Though the report was never made public because of the opposition of the Army and the Ministry of Defence, a misleading summary of its findings was leaked to the press according to which the Jeevan Reddy Committee was seeking little more than a change of nomenclature: Scrap the AFSPA, but retrofit the Unlawful Activities (Prevention) Act with all its controversial provisions. One can only surmise that the intention of this half-truth was to so discredit the report that no one would bother agitating for its release.

This neat equation, however, came unstuck last week with the unexpected arrival in Delhi of Irom Sharmila. Ms. Sharmila has been on a hunger strike for the past six years demanding repeal of the AFSPA. Unlike other hunger strikers, she has not allowed even a drop of water to cross her lips all this while. She cleans her teeth with cotton and not water and has been kept alive through force-feeding via a nasal drip five times a day. Last week, her fifth sequential one-year sentence for "attempted suicide" expired and before she could be rearrested she boarded a plane to the national capital. After a visit to Rajghat, she settled down at Jantar Mantar demanding that the Jeevan Reddy Committee report be released and the AFSPA be repealed.

Life and death issue

As the extracts published in this newspaper on Saturday confirm, the report clearly recommends scrapping the Armed Forces Act. At the same time, acknowledging both the reality of insurgency and the fact that the armed forces cannot be deployed inside the country without a proper legal framework, the Committee has pointed out that the Unlawful Activities (Prevention) Act already provides the kind of protection against legal suits the armed forces are demanding. What is needed are amendments to protect civilians against the abuse of power. Thus, it has sought the insertion of important safeguards to ensure there is no violation of human rights.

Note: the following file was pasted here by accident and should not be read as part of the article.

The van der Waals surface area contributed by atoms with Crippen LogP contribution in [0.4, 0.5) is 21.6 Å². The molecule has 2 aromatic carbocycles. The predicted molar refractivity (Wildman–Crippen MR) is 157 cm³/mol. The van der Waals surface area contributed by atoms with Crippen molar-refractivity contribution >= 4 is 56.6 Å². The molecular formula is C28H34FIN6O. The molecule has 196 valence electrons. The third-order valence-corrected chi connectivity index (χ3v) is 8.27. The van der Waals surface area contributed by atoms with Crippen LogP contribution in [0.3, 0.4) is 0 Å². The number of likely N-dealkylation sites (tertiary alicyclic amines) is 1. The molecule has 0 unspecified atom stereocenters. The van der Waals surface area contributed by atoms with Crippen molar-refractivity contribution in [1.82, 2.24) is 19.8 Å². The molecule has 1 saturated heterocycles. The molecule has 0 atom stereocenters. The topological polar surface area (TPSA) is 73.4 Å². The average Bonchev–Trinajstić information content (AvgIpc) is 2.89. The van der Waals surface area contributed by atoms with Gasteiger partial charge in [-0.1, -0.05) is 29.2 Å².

In fairness to the Committee and to all those who have been exercised about the Armed Forces Act, the report deserves a careful and critical reading. Its recommendations need not be considered the final word. In an open society, they can and should be debated and ways found to improve the core suggestions. But for this to happen, it is essential that the report be put in the public domain. The AFSPA has become a question of life and death for millions of people in India today. And they have a right to discuss it.

Now that the report has been unofficially released by The Hindu, its contents can be studied and evaluated by civil society. But what is mystifying is the inordinate time the Manmohan Singh Government has taken in forming an official opinion on its recommendations. The Prime Minister is entitled to reject or modify the recommendations of the Reddy committee if he wants. In turn, the people of Manipur, the Northeast, and the rest of India are entitled to draw whatever conclusions they wish about the sincerity of the promises he made in November 2004. If the Government wants to retain the AFSPA despite the measured counsel of Justice Jeevan Reddy and his colleagues, let it do so. The only requirement is that Dr. Singh and his officials should have the courage openly to defend their decision rather than dodging responsibility by claiming the report is "still being studied."

In the film Lage Raho Munnabhai, which the Prime Minister himself has confessed to admiring, citizens are urged to send flowers to someone who is suffering from a social affliction or ailment. For Gandhiji, indecisiveness was a disease as deadly as indifference. Fifteen months is a long time to study a report prepared by one's own hand-picked experts. Is Dr. Singh suffering from indecisiveness? Should the people of India start sending flowers to 7 Race Course Road?